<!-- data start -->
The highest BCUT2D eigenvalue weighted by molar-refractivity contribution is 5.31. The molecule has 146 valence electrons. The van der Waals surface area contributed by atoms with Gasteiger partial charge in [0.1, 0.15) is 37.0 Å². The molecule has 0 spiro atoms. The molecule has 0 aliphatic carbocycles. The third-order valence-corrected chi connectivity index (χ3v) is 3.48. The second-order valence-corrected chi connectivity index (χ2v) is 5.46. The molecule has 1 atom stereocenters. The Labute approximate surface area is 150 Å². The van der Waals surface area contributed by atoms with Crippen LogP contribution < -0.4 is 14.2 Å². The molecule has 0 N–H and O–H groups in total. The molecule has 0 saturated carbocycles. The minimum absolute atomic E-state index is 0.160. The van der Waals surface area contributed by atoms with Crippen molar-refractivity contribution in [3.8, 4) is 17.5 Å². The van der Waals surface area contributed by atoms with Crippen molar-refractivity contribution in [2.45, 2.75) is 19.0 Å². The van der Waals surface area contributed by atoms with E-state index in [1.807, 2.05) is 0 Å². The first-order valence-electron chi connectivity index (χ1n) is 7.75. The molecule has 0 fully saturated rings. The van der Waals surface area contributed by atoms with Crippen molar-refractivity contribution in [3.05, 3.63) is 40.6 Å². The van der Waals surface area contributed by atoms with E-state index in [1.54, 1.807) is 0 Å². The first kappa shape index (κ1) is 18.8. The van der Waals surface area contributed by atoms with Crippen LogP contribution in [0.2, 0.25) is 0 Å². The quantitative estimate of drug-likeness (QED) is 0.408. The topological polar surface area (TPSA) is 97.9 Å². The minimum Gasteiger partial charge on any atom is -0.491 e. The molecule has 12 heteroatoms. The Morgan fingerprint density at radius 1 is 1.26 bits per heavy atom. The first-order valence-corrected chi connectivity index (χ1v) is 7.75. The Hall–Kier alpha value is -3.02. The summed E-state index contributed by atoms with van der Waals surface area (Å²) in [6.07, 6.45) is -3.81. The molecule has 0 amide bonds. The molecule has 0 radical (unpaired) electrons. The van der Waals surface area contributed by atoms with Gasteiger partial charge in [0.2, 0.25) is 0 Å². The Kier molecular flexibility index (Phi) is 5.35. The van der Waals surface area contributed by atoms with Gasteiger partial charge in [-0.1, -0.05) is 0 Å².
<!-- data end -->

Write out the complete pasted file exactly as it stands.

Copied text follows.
The highest BCUT2D eigenvalue weighted by molar-refractivity contribution is 5.31. The molecule has 146 valence electrons. The van der Waals surface area contributed by atoms with Gasteiger partial charge in [0.1, 0.15) is 37.0 Å². The molecule has 0 spiro atoms. The molecule has 0 aliphatic carbocycles. The third-order valence-corrected chi connectivity index (χ3v) is 3.48. The second-order valence-corrected chi connectivity index (χ2v) is 5.46. The molecule has 1 atom stereocenters. The Labute approximate surface area is 150 Å². The van der Waals surface area contributed by atoms with Crippen LogP contribution < -0.4 is 14.2 Å². The molecule has 0 N–H and O–H groups in total. The molecule has 0 saturated carbocycles. The minimum absolute atomic E-state index is 0.160. The van der Waals surface area contributed by atoms with Crippen molar-refractivity contribution in [3.8, 4) is 17.5 Å². The van der Waals surface area contributed by atoms with Crippen molar-refractivity contribution in [2.45, 2.75) is 19.0 Å². The van der Waals surface area contributed by atoms with E-state index in [1.807, 2.05) is 0 Å². The first-order valence-electron chi connectivity index (χ1n) is 7.75. The molecule has 0 fully saturated rings. The van der Waals surface area contributed by atoms with Crippen molar-refractivity contribution in [3.05, 3.63) is 40.6 Å². The van der Waals surface area contributed by atoms with E-state index in [1.54, 1.807) is 0 Å². The first kappa shape index (κ1) is 18.8. The van der Waals surface area contributed by atoms with Crippen LogP contribution in [0.2, 0.25) is 0 Å². The quantitative estimate of drug-likeness (QED) is 0.408. The topological polar surface area (TPSA) is 97.9 Å². The minimum Gasteiger partial charge on any atom is -0.491 e. The molecule has 12 heteroatoms. The Morgan fingerprint density at radius 1 is 1.26 bits per heavy atom. The first-order valence-corrected chi connectivity index (χ1v) is 7.75. The Hall–Kier alpha value is -3.02. The summed E-state index contributed by atoms with van der Waals surface area (Å²) in [6.07, 6.45) is -3.81. The molecule has 0 amide bonds. The molecule has 0 radical (unpaired) electrons. The van der Waals surface area contributed by atoms with Gasteiger partial charge in [0.2, 0.25) is 0 Å². The Kier molecular flexibility index (Phi) is 5.35. The van der Waals surface area contributed by atoms with Gasteiger partial charge in [-0.1, -0.05) is 0 Å².